We've been rehashing the music of our 1980s teenagedom all season. And who can blame us with a decade full of gems like this? From the keyboard intro that's eerily reminsicent of the CHiPS theme song, to the funky bass line, to the awful headband – few acts screamed "1980s!!!" with its pinky and index finger extended high over its head like Loverboy.
show video here
If you listened closely this year, you could hear Jets fans at the Meadowlands singing "Turn Me Loose" to Brett Favre over the final five weeks of the season.
Top Football State of the Year – Pennsylvania
Heady times here in the Gridiron Breadbasket.
For just the fourth time in history, Penn State is playing in a major bowl game in the same year that the Steelers and Eagles are in the playoffs.
Pennsylvania's pigskin power troika pulled off the same feat in 1947, 1978 and 1996. However, the state's preeminent college football program and its NFL entries have never combined to win a major bowl game and the Super Bowl in the same season. So a chance to make Keystone State history is still open here in 2008-09.
In 1947, the Nittany Lions battled to a 13-13 tie with SMU in the Cotton Bowl while the Eagles blanked the Steelers, 21-0, in a rare conference tie-breaker playoff game, before losing to the Cardinals for the redbird's only championship game victory.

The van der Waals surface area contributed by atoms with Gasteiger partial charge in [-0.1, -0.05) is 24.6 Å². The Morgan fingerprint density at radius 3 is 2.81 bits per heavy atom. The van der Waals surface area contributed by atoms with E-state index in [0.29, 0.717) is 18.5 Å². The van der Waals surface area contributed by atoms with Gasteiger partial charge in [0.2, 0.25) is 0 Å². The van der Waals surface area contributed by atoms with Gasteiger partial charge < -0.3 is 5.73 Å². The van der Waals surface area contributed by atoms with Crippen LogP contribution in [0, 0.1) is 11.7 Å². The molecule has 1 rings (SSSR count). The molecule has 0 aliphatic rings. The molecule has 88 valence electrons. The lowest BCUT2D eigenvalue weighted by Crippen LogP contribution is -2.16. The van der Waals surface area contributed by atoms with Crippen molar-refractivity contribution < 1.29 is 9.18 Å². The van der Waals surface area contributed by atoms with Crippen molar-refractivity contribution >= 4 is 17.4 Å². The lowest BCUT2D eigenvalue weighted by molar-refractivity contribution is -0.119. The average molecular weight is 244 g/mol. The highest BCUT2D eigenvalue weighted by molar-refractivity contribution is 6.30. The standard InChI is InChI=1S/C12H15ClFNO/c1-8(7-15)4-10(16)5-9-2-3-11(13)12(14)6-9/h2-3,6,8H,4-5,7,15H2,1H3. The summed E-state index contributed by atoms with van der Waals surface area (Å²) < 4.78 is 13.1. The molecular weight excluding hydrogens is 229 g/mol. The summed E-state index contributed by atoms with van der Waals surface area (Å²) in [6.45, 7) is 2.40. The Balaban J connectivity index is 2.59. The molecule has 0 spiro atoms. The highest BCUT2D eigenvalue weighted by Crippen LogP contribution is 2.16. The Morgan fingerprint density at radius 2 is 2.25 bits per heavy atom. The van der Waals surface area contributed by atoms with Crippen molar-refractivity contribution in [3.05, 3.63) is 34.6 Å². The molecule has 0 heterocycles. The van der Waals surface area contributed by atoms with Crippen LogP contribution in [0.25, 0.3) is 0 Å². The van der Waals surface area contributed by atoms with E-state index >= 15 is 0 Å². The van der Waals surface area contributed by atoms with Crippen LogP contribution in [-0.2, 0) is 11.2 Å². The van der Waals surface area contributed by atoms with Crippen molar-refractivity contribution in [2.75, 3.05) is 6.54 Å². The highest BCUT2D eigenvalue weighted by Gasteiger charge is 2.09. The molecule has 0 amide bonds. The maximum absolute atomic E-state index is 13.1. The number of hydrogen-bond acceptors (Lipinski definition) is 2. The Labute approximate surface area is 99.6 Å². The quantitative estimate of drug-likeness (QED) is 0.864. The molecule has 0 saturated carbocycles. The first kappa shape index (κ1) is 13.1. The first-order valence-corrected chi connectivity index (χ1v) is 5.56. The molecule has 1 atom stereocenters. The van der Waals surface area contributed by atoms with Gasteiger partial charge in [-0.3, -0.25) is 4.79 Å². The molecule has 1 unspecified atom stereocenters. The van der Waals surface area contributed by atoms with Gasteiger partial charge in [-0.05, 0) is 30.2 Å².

In 1978, the Nittany Lions lost 14-7 to Bear Bryant's 'Bama squad in the Sugar Bowl, while the 9-7 Eagles squeaked into the playoffs as a wildcard team and the Steelers won their third Super Bowl of the decade.
In 1996, the Nittany Lions pasted Texas, 38-15, in the Fiesta Bowl, while the 10-6 Steelers and 10-6 Eagles made early playoff exits.
It's been a great year everywhere for Pennsylvania football. Hell, even Pitt went 9-3 this year and plays Oregon State New Year's Eve in the Sun Bowl; Villanova reached the I-AA quarterfinals; and Penn went 5-2 in the Ivy League.
Worst Football State of the Year – Michigan
What a disaster for the Wolverine State.
The Lions became the first team in history to go 0-15, and then broke their own record a week later with a 16th and final emphatic defeat in their season finale. The Ford Family set a new land-speed record in firing Rod Marinelli, who turned a promising 6-2 start in the 2007 season into a stunning 1-23 debacle over the final 24 games of his career. (Unlikely to earn a head coaching gig again, Marinelli's career ends with a 10-38 (.208) record.)